When exactly the Animas Vibe integrated insulin pump and continuous glucose monitor (CGM) hits the U.S. market is now up to the FDA.
Almost two years after the Animas Vibe got OK’d for sale in Europe, this Monday Johnson & Johnson submitted the pump to the U.S. regulatory agency. The company publicly announced the submission during their first quarter earnings call early this morning.
Our Diabetes Community has been anxiously awaiting this news since October, when Dexcom got FDA approval for its G4 Platinum CGM that will make up half of the new Vibe — a combo of the G4 and latest Animas pump, their seventh model to be launched in the U.S. since 2000.
Animas Global Communications Director Caroline Pavis tells us there are really no significant differences from the Animas Vibe product that’s been available overseas since Summer 2011. But based on the Animas 2020 pump platform, the Vibe does have additional user benefits:
- a high-contrast screen with color-coded trend lines (blue, red, or green) indicating low, high, or within-range numbers
- a small basal rate increment of .025 units/hour
- a non-adjustable hypo safety alert set at 55 mg/dL
- waterproof pump casing with various color choices
- personalized audio alerts allowing you to create your own tune or set to vibrate
Really, the only difference between the new U.S. product and the one already available in Europe is that it will use the G4 Platinum sensor just approved here in the States, rather than the older G4 used overseas to date. The Platinum has a different membrane and different algorithm from the original G4 introduced in Europe, which greatly improves accuracy, according to Dexcom’s Executive VP of Corporate Development Steve Pacelli. The Platinum version is the only one available in the U.S., and is about 20% more accurate than the Dexcom 7, and about 25% more accurate in hypogylcemia detection according to studies, he says.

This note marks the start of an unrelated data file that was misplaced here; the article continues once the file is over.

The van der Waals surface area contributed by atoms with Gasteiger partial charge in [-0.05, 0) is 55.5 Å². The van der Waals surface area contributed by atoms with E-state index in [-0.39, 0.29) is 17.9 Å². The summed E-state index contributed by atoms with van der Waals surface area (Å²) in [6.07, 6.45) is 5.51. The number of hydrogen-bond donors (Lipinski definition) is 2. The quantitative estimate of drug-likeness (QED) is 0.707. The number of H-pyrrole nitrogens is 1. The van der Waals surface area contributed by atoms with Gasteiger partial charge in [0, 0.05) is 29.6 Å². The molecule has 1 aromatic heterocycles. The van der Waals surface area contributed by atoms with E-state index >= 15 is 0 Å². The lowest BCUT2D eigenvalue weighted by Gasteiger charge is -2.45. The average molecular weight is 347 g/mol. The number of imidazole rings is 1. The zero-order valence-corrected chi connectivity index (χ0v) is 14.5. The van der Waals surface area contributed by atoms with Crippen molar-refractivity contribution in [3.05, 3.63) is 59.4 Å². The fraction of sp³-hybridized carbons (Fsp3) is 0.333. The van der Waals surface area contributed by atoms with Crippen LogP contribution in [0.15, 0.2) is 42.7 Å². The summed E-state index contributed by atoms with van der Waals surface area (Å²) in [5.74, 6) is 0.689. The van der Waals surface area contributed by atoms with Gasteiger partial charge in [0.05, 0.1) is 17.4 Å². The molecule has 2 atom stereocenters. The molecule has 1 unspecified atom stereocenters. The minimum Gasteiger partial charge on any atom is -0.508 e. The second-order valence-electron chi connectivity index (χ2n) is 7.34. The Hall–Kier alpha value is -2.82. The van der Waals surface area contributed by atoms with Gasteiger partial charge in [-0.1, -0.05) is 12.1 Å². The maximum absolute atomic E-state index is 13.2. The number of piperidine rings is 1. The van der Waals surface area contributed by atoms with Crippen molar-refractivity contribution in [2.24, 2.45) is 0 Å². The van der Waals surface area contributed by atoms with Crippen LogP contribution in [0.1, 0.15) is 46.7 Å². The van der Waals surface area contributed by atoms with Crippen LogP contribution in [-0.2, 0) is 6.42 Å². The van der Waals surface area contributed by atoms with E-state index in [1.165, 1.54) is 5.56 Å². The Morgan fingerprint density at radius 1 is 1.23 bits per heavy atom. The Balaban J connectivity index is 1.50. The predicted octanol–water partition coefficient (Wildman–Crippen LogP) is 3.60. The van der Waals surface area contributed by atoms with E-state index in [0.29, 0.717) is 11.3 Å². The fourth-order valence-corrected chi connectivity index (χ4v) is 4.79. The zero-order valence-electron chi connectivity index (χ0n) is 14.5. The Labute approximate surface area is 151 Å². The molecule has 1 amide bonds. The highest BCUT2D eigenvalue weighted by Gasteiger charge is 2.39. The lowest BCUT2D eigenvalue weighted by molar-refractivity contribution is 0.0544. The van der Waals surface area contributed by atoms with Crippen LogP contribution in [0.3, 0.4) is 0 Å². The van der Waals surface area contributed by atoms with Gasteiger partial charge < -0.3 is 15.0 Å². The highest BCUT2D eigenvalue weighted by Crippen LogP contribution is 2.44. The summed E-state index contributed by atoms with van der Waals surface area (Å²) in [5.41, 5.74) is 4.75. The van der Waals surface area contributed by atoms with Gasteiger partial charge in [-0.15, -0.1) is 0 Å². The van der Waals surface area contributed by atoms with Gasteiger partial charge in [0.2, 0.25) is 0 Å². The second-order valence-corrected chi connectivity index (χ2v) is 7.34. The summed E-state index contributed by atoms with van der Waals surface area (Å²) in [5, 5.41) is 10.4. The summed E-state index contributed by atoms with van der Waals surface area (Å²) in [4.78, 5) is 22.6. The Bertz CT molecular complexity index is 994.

Pavis also says JnJ is in the process of getting regulatory approval in Europe to update the CE Mark status allowing for G4 Platinum sensor use in that older version of the Vibe, as well as for pediatric use for those younger than 18. In February, Dexcom asked FDA to expand approval of the G4 to pediatric patients who are as young as two years old.
Animas has also submitted the Vibe for approval in Canada and is awaiting word on approval there. UPDATE: The Animas Vibe got approval from Health Canada (the Canadian version of the FDA) on Sept. 9, according to that agency and also a JnJ spokeswoman. Details aren’t yet available on commercial availability, as of Sept. 18, 2013.
Once approved, brand new Vibe customers would get the Animas pump and Dexcom G4 in the package, sans Dexcom receiver — as the pump serves as the receiver. If you’re already using a Dexcom G4 and wanted to switch to this system, you could purchase a new Animas pump and enable communication between the CGM and pump simply by entering the CGM transmitter ID code into the Vibe system, Pacelli says. (Then you wouldn’t need the G4 receiver anymore, of course.)
Existing Animas pumpers using their 2020 model or the Animas Ping, which communicates with a fingerstick meter, will be offered a low-cost upgrade to the new Vibe system. We’ve heard rumor that this could cost as little as $99, but we couldn’t substantiate that, so no promises there.
Will the new Vibe be co-promoted on Dexcom’s website? “We have multiple pump partners… we’re also working with Tandem on an integrated system (with the t:slim pump), so we may build out a pump section on our website,” Pacelli says. “Of course we want customers to know that the integrated pump products are an option.”
While there’s no timeline for when the FDA might OK the new Animas Vibe, the review process is typically taking a year to 18 months for these types of devices. Details on pricing and availability aren’t mapped out yet before the regulatory agency’s review is finalized, JnJ tells us.
The FDA process could move quicker in this case since it won’t be the first pump integrated with CGM to be introduced here in the U.S. There is already a precedent set through Medtronic’s Paradigm REAL-Time 522/722, introduced way back in April 2006. The FDA is currently reviewing the Medtronic’s next-generation of system, the Veo, which can automatically suspend insulin during a hypoglycemic episode, a feature known as low-glucose suspend — which the FDA has grappled with over safety concerns. That new system, which will be known as the 530G here in the U.S., could be approved at any time.
But really, it’s anyone guess what the timing will be… here’s to hoping for sooner rather than later!